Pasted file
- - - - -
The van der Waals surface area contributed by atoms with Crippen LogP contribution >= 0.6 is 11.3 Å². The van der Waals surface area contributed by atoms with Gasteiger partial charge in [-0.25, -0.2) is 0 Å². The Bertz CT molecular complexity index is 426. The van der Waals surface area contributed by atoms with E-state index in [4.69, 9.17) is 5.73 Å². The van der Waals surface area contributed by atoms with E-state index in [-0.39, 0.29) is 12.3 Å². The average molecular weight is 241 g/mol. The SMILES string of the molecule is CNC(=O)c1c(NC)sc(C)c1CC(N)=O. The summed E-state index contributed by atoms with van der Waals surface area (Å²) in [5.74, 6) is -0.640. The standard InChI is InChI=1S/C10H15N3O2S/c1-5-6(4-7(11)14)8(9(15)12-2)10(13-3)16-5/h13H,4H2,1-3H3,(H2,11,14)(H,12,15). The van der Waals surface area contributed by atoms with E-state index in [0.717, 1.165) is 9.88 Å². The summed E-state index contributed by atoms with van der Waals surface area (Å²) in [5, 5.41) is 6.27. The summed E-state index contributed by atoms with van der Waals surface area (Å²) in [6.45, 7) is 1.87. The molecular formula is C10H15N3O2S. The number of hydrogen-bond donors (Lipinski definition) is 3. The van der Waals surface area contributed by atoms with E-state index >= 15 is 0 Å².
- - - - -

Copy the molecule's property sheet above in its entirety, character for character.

The van der Waals surface area contributed by atoms with Crippen LogP contribution >= 0.6 is 11.3 Å². The van der Waals surface area contributed by atoms with Gasteiger partial charge in [-0.25, -0.2) is 0 Å². The Bertz CT molecular complexity index is 426. The van der Waals surface area contributed by atoms with E-state index in [4.69, 9.17) is 5.73 Å². The van der Waals surface area contributed by atoms with E-state index in [-0.39, 0.29) is 12.3 Å². The average molecular weight is 241 g/mol. The SMILES string of the molecule is CNC(=O)c1c(NC)sc(C)c1CC(N)=O. The summed E-state index contributed by atoms with van der Waals surface area (Å²) in [5.74, 6) is -0.640. The standard InChI is InChI=1S/C10H15N3O2S/c1-5-6(4-7(11)14)8(9(15)12-2)10(13-3)16-5/h13H,4H2,1-3H3,(H2,11,14)(H,12,15). The van der Waals surface area contributed by atoms with E-state index in [0.717, 1.165) is 9.88 Å². The summed E-state index contributed by atoms with van der Waals surface area (Å²) in [5, 5.41) is 6.27. The summed E-state index contributed by atoms with van der Waals surface area (Å²) in [6.45, 7) is 1.87. The molecular formula is C10H15N3O2S. The number of hydrogen-bond donors (Lipinski definition) is 3. The van der Waals surface area contributed by atoms with E-state index >= 15 is 0 Å².